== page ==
If we have careers fairs, why not retirement fairs?

The post-work phase of life needs to be viewed differently, as a chance to shape a new way of living

happy smiling active senior tourist couple together on sightseeing vacation through United Arab Emirates
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When German chancellor Otto von Bismarck invented the modern-day pension in 1889, he may not have expected anyone to use much of it. After all, this new “retirement” age was aligned with life expectancy in Europe, which was significantly less then (mid forties) than what it is today (early eighties), more than 100 years on.

You worked because you needed money to live, and you worked until you no longer could. Work was for financial survival. And if you couldn’t survive, your only options were family, charity, or now in these more modern times, a pension.

We’ve come a long way since then. Retirement is now a full phase of life. The pension addresses the financial needs in retirement. But people can now also make the most of their retirement years because of longer lives and the energy and health to do something meaningful with that time.

This has created a paradox. Our image of pensioners – ailing, frail elders in their twilight years, perhaps – is juxtaposed with the reality of “young elders”, energetic and determined to enjoy life and take part in society.

But what should you actually do in retirement? If you search for ideas, it’s a gloomy mishmashed guidance on how to declutter your house, take up golf (for men) or floristry (for women). And then some even more depressing guidance on how not to fall into depression. It’s tailored around the idea that the end of your working life is the end of your usefulness and self-development.

All of this suggests we need a new template for living life. Too many people’s template is based on work and income – the defining features of the post-Industrial Revolution workplace – and that life is for money and survival. We need to put into practice the adage that you don’t live to work.

In this next phase, “work” – in its widest definition as the creation of value – is about satisfaction, creation, autonomy and contribution. It can be anything from child care, to being a company board member, to creating a tech start-up, a social enterprise or a social running group.

But what should one do when you hit this halcyon period of your life? It’s hard to find out. When we are young and starting work, there are endless opportunities to attend careers fairs or graduate fairs, where employers, charities, social enterprises, government bodies and so on will introduce people to ideas and opportunities.

An active older population that is financially and medically independent is important

If we can have career fairs, then why not retirement fairs? A place where organisations showcase how to craft a life that is not about assigning value or structure through work formats that govern traditional working lives.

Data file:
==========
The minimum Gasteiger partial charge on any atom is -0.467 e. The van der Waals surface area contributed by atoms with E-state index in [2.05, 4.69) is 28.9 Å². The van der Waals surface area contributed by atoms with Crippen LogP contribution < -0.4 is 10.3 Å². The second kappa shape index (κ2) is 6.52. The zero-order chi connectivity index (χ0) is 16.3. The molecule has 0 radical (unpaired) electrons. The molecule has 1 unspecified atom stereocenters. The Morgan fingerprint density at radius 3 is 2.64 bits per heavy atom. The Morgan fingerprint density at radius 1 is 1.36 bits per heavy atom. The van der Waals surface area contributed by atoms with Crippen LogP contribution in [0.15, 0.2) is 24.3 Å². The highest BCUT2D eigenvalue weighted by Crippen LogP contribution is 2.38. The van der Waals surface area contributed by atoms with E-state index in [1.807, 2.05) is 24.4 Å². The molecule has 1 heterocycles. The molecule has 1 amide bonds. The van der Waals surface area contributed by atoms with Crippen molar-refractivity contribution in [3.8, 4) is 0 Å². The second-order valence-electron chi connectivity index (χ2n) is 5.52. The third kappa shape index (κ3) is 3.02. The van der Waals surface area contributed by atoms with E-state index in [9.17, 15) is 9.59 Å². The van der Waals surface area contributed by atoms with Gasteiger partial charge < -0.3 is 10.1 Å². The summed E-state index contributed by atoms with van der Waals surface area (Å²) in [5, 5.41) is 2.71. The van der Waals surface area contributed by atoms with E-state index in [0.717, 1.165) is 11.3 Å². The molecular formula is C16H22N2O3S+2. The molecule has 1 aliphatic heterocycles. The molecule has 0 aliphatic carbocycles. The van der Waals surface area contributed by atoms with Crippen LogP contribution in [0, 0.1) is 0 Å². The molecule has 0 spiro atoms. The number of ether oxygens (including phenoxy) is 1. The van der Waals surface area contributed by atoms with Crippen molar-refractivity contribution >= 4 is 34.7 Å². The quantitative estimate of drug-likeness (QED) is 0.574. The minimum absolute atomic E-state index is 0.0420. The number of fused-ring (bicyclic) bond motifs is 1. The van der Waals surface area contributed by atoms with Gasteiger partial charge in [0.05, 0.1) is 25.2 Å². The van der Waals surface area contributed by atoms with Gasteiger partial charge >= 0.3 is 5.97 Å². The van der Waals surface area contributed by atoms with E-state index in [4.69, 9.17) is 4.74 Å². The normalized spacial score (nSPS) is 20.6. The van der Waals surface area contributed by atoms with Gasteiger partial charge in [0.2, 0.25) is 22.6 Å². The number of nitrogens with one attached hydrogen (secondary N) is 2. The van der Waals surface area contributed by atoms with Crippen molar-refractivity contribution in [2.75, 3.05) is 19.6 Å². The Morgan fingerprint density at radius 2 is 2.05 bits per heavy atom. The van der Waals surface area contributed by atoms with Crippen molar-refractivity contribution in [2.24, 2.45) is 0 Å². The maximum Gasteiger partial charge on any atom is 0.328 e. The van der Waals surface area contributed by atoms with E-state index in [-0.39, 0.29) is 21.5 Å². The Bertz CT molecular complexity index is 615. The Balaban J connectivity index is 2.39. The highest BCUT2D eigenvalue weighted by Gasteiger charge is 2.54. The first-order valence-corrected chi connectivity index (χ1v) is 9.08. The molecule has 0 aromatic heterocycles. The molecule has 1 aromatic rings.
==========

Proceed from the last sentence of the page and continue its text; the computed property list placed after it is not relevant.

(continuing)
Society needs the inputs and talent of older people. Experience, craft, wisdom, strategy, flexibility: a combination of excellence in hard skills as well as a lifetime of honed inter-personal skills. Many have learnt over time and have the experience to know what works and how markets and people behave.

It also helps society for people to be busy, which improves mental and physical health, allowing not just greater economic and societal contribution but also a lesser economic and medical burden.

Many people do need to work for financial stability. And with birth rates dropping and fewer children for every elder to look after them, particularly in western nations, an active older population that is financially and medically independent is important.

This is therefore a benefit to governments seeking to harness valuable talent in changing labour markets.

Our ideas about growing “old” can prevent us from creating a change, and this is as much our collective idea of old age, as well as individuals’ own ideas about themselves. This issue can be exacerbated in certain cultures, where when you move up in age or social station, people see it as a time to be waited upon. Social norms are another amplifier; a sense that once you have outgrown your function (say, parenthood), there is no social function for you beyond that, so what does an older person do?

It’s uncomfortable watching people at a loose end when they approach retirement. But what’s even more baffling is the lack of imagination about a period of life that allows people to truly find self-fulfillment, as well as add exponential value to society, whether it is to their families, their communities, their societies or countries, or at the micro level of individual fulfillment.

Retirement comes from the French word “retirer”, which means to withdraw. But the only thing that needs to be withdrawn here are outdated ideas of retirement. Instead, we need to see this as a new phase of life, with new opportunities and the chance to shape a new way of living.

Published: November 24, 2023, 7:00 AM
Updated: December 07, 2023, 1:54 PM